The following sparked an interesting debate on Twitter, she’s right, she’s wrong. The facts used are the MIT living wage calculator.
I think it’s wrong that (1) a vast majority of the country doesn’t make a living wage, I think it’s wrong that (2) you can work one hundred hours and not feed your kids. I think it’s wrong that (3) corporations like Walmart and Amazon can get paid by the government, essentially experience a wealth transfer from the public, for (4) paying people less than a minimum wage. Rep AOC
If the vast majority of the Country doesn’t make a living wage, who spends all the money on stuff? A living wage makes no provision for non-necessity spending (dare I mention tattoos or lottery tickets again?) In fact, the average American earns $23.99 an hour.
Technically speaking the vast majority of the Country does make a “living wage” but many certainly not sufficient for a very comfortable living style.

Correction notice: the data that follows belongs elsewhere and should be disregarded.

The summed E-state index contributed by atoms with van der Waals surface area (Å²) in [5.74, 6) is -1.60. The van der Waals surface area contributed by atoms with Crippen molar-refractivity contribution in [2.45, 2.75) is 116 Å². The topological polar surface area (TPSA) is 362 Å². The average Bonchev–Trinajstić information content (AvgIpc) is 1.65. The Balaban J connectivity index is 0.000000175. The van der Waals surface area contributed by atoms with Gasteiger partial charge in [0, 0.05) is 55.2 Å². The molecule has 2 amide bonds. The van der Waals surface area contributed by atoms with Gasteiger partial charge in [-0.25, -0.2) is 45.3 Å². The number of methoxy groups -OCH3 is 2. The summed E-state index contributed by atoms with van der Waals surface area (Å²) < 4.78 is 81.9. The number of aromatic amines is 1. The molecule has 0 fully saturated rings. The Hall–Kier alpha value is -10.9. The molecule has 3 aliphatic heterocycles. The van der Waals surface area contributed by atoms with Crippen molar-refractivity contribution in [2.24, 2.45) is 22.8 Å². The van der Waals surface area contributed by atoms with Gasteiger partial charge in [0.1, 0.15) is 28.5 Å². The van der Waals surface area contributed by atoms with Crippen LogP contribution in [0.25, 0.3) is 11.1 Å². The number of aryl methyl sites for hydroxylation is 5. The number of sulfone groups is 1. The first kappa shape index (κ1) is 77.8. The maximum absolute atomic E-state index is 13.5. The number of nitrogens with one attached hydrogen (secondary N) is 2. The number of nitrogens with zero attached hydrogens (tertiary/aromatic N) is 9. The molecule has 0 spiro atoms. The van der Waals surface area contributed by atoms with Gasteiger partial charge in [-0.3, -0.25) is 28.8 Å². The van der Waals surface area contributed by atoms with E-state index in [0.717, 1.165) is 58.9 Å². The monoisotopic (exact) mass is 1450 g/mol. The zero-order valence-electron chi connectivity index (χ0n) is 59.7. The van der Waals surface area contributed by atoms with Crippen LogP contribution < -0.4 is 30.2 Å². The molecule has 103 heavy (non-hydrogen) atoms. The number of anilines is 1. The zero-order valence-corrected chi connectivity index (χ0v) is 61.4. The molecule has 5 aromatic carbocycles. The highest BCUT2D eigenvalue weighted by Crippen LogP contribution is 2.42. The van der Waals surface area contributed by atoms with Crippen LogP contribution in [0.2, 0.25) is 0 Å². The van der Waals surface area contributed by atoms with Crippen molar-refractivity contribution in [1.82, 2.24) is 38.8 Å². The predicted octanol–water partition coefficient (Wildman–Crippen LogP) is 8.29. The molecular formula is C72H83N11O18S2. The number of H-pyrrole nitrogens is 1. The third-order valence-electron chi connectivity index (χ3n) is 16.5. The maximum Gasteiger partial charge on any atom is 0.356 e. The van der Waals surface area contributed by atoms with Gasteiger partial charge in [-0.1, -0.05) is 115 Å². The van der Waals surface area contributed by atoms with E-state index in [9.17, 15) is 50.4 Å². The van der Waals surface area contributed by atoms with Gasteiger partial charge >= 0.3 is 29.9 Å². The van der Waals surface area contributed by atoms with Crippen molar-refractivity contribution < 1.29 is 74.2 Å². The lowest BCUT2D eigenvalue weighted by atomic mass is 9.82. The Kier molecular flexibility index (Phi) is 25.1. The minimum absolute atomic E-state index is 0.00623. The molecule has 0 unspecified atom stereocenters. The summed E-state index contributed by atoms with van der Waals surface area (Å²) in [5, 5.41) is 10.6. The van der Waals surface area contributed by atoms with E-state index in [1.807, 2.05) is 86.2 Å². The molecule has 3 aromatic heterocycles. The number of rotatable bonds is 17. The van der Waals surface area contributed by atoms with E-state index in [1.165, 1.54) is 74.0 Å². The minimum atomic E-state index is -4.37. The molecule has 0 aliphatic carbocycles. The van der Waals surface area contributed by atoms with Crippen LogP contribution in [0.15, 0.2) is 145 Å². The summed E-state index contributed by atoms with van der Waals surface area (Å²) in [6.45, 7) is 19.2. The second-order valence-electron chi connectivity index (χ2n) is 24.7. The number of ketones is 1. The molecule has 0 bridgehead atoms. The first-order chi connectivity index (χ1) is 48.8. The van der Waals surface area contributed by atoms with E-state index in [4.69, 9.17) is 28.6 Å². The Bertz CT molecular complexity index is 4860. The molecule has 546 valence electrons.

We should not confuse wages with income, because there is household income as opposed to individual income and for those paid hourly, a few hours OT can make a big difference in gross income. Many of us worked two jobs in the early years, many “worked” many extra hours going to school at night.
The MIT calculator illustrates a living wage by area of the country and family makeup. Needless to say there are significant variables across the US so it is impossible to say there is one living wage in America. If you look at the living wage for an individual in the NYC area it comes to about $15.00 where Sen Sanders no doubt gets his target minimum wage.
These are the MIT components “living” wage expenses. You will note from this list there is no allocation for non-necessities.
✔️Other (necessities) The basic needs budget includes cost estimates for items not otherwise included in the major budget components such as clothing, personal care items, and housekeeping supplies.
There is a valid argument to raise the minimum wage, but let’s not confuse that with having the skills and motivation to do better, to escape the living wage category.